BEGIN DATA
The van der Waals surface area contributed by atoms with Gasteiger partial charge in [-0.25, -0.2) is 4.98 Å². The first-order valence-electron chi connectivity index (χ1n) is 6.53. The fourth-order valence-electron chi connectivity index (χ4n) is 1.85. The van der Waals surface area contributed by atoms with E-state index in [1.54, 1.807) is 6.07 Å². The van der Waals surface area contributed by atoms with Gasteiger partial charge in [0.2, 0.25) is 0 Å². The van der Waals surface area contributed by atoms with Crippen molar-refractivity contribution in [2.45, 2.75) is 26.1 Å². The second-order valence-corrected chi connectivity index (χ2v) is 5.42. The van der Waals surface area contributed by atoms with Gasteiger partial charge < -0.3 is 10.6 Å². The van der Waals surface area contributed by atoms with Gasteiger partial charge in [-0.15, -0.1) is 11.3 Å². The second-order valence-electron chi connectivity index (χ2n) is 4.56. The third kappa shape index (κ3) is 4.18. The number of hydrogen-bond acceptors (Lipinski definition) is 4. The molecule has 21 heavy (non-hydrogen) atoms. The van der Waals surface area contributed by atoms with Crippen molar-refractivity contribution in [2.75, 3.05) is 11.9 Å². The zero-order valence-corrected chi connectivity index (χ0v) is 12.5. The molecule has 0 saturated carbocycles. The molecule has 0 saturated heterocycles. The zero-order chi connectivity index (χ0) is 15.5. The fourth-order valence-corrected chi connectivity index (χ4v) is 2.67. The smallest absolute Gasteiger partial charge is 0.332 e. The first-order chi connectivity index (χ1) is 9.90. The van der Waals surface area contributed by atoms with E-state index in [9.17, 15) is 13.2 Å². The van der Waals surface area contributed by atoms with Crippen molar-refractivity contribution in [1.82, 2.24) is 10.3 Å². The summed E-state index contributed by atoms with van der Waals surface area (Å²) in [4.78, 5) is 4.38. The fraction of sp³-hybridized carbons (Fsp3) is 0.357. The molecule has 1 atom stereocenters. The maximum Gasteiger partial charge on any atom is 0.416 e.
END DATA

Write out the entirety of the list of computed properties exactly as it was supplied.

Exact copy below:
The van der Waals surface area contributed by atoms with Gasteiger partial charge in [-0.25, -0.2) is 4.98 Å². The first-order valence-electron chi connectivity index (χ1n) is 6.53. The fourth-order valence-electron chi connectivity index (χ4n) is 1.85. The van der Waals surface area contributed by atoms with E-state index in [1.54, 1.807) is 6.07 Å². The van der Waals surface area contributed by atoms with Gasteiger partial charge in [0.2, 0.25) is 0 Å². The van der Waals surface area contributed by atoms with Crippen molar-refractivity contribution in [2.45, 2.75) is 26.1 Å². The second-order valence-corrected chi connectivity index (χ2v) is 5.42. The van der Waals surface area contributed by atoms with Gasteiger partial charge < -0.3 is 10.6 Å². The van der Waals surface area contributed by atoms with Gasteiger partial charge in [-0.15, -0.1) is 11.3 Å². The second-order valence-electron chi connectivity index (χ2n) is 4.56. The third kappa shape index (κ3) is 4.18. The number of hydrogen-bond acceptors (Lipinski definition) is 4. The molecule has 21 heavy (non-hydrogen) atoms. The van der Waals surface area contributed by atoms with Crippen molar-refractivity contribution in [2.75, 3.05) is 11.9 Å². The zero-order valence-corrected chi connectivity index (χ0v) is 12.5. The molecule has 0 saturated carbocycles. The molecule has 0 saturated heterocycles. The zero-order chi connectivity index (χ0) is 15.5. The fourth-order valence-corrected chi connectivity index (χ4v) is 2.67. The smallest absolute Gasteiger partial charge is 0.332 e. The first-order chi connectivity index (χ1) is 9.90. The van der Waals surface area contributed by atoms with E-state index in [9.17, 15) is 13.2 Å². The van der Waals surface area contributed by atoms with Crippen molar-refractivity contribution in [1.82, 2.24) is 10.3 Å². The summed E-state index contributed by atoms with van der Waals surface area (Å²) in [4.78, 5) is 4.38. The fraction of sp³-hybridized carbons (Fsp3) is 0.357. The molecule has 1 atom stereocenters. The maximum Gasteiger partial charge on any atom is 0.416 e.